I've been building cameras and shooting pictures in them for about ten years. In the process, I've come up with some interesting camera ideas, and I have many more in sketch journals that I've yet to build.
Perhaps you could describe for us your camera designs. What kind of box, what kind of film holder, shutter mechanism, etc. What is it about certain cameras that seem to work better than others.
As for me, I have a camera that takes 4"x4" paper negatives that are just lovely. The pinhole isn't "ideal"; its a rather thick piece of pie tin aluminum, dimpled thinner, with a pinhole in the dimple. The camera is a small, cubic box, with two wooden dowels poking out the top, which operate two film spools. I cut 8x10 paper into 4x10 strips, which are taped end to end, using painters masking tape, to form a homemade rollfilm. This roll is, in turn, taped to the inside of a long strip of black construction paper. Masking tape squares on the backside are marked with frame numbers, which are viewed through a red window. Think of a 4" wide version of 120 rollfilm; that's the idea.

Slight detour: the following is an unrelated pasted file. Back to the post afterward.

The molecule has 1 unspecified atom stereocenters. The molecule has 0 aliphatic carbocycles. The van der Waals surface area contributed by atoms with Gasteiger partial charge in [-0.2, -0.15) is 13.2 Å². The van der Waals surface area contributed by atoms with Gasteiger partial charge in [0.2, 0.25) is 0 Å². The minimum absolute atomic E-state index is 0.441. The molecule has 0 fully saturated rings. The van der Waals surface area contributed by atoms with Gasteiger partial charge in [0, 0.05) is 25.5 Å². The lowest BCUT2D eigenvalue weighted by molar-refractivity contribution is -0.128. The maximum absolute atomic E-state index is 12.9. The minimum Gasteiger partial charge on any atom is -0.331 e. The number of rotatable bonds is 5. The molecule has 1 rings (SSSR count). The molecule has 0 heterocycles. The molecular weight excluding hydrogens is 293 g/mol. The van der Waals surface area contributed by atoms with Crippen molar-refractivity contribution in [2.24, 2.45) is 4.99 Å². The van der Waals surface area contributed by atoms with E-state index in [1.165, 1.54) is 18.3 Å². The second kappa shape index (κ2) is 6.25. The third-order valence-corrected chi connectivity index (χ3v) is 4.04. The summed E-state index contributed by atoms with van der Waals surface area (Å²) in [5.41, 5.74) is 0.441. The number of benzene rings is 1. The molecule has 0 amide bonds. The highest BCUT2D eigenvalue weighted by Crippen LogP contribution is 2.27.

Another camera I like is a large 12" cube, made of oak plywood. It holds matte board sheets in the box's rear. Slots are cut in the sides of the sheets, alternating, such that a sliding mechanism allows only the front sheet to fall down into the bottom of the box. Paper negatives or sheet film are taped to the front sides of the matte boards. This camera is thus a large format point and shoot. I can load it up with a dozen large negatives, and not be disturbed with carrying heavy, expensive sheet film holders.
I'm currently finishing a more modern looking version of the same idea, in sheet aluminum, that uses a film format of 5x8 (cut from 8x10 sheets of film or paper). The 5x8 format is the easiest way to get the Golden Mean proportion to one's images. This camera I've already tested, and the images are great.
Well, that's three cameras I've described. Hope to hear about yours.